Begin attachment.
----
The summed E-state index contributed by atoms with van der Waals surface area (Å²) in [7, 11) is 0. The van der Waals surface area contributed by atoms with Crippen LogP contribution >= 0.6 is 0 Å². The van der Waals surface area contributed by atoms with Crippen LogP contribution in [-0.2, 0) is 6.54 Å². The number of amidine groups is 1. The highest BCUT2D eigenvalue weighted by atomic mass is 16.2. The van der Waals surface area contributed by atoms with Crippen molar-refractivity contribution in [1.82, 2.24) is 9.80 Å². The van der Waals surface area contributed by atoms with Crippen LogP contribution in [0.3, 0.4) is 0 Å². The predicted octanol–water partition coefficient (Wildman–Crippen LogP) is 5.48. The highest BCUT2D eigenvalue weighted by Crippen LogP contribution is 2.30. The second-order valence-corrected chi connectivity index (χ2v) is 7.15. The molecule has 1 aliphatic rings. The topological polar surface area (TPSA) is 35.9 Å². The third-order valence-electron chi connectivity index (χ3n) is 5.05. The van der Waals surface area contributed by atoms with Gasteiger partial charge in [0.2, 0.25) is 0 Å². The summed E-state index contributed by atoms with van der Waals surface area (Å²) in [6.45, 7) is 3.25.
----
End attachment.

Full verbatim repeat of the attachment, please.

The summed E-state index contributed by atoms with van der Waals surface area (Å²) in [7, 11) is 0. The van der Waals surface area contributed by atoms with Crippen LogP contribution >= 0.6 is 0 Å². The van der Waals surface area contributed by atoms with Crippen LogP contribution in [-0.2, 0) is 6.54 Å². The number of amidine groups is 1. The highest BCUT2D eigenvalue weighted by atomic mass is 16.2. The van der Waals surface area contributed by atoms with Crippen molar-refractivity contribution in [1.82, 2.24) is 9.80 Å². The van der Waals surface area contributed by atoms with Crippen LogP contribution in [0.3, 0.4) is 0 Å². The predicted octanol–water partition coefficient (Wildman–Crippen LogP) is 5.48. The highest BCUT2D eigenvalue weighted by Crippen LogP contribution is 2.30. The second-order valence-corrected chi connectivity index (χ2v) is 7.15. The molecule has 1 aliphatic rings. The topological polar surface area (TPSA) is 35.9 Å². The third-order valence-electron chi connectivity index (χ3n) is 5.05. The van der Waals surface area contributed by atoms with Gasteiger partial charge in [0.2, 0.25) is 0 Å². The summed E-state index contributed by atoms with van der Waals surface area (Å²) in [6.45, 7) is 3.25.